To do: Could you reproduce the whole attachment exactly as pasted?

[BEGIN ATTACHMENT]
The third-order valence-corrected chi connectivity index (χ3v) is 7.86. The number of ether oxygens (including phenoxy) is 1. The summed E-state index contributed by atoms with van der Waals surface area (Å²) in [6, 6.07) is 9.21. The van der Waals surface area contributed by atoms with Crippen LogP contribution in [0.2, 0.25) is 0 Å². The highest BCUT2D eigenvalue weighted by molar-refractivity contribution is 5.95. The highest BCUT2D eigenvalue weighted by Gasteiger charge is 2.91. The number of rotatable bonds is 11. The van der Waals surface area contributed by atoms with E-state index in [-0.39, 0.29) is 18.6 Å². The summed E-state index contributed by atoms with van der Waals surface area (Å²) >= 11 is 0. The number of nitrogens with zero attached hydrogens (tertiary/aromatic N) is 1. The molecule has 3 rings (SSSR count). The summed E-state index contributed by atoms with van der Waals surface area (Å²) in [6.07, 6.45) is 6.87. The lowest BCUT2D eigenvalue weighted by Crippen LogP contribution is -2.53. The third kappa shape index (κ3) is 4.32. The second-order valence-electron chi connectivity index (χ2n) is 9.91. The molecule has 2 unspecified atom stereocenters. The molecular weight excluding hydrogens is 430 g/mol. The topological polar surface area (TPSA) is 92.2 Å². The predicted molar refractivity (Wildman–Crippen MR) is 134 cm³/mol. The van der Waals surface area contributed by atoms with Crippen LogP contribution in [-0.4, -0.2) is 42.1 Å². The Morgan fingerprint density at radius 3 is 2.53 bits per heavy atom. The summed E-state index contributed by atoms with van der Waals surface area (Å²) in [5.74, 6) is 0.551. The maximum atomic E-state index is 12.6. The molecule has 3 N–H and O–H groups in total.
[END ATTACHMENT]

The third-order valence-corrected chi connectivity index (χ3v) is 7.86. The number of ether oxygens (including phenoxy) is 1. The summed E-state index contributed by atoms with van der Waals surface area (Å²) in [6, 6.07) is 9.21. The van der Waals surface area contributed by atoms with Crippen LogP contribution in [0.2, 0.25) is 0 Å². The highest BCUT2D eigenvalue weighted by molar-refractivity contribution is 5.95. The highest BCUT2D eigenvalue weighted by Gasteiger charge is 2.91. The number of rotatable bonds is 11. The van der Waals surface area contributed by atoms with E-state index in [-0.39, 0.29) is 18.6 Å². The summed E-state index contributed by atoms with van der Waals surface area (Å²) >= 11 is 0. The number of nitrogens with zero attached hydrogens (tertiary/aromatic N) is 1. The molecule has 3 rings (SSSR count). The summed E-state index contributed by atoms with van der Waals surface area (Å²) in [6.07, 6.45) is 6.87. The lowest BCUT2D eigenvalue weighted by Crippen LogP contribution is -2.53. The third kappa shape index (κ3) is 4.32. The second-order valence-electron chi connectivity index (χ2n) is 9.91. The molecule has 2 unspecified atom stereocenters. The molecular weight excluding hydrogens is 430 g/mol. The topological polar surface area (TPSA) is 92.2 Å². The predicted molar refractivity (Wildman–Crippen MR) is 134 cm³/mol. The van der Waals surface area contributed by atoms with Crippen LogP contribution in [-0.4, -0.2) is 42.1 Å². The Morgan fingerprint density at radius 3 is 2.53 bits per heavy atom. The summed E-state index contributed by atoms with van der Waals surface area (Å²) in [5.74, 6) is 0.551. The maximum atomic E-state index is 12.6. The molecule has 3 N–H and O–H groups in total.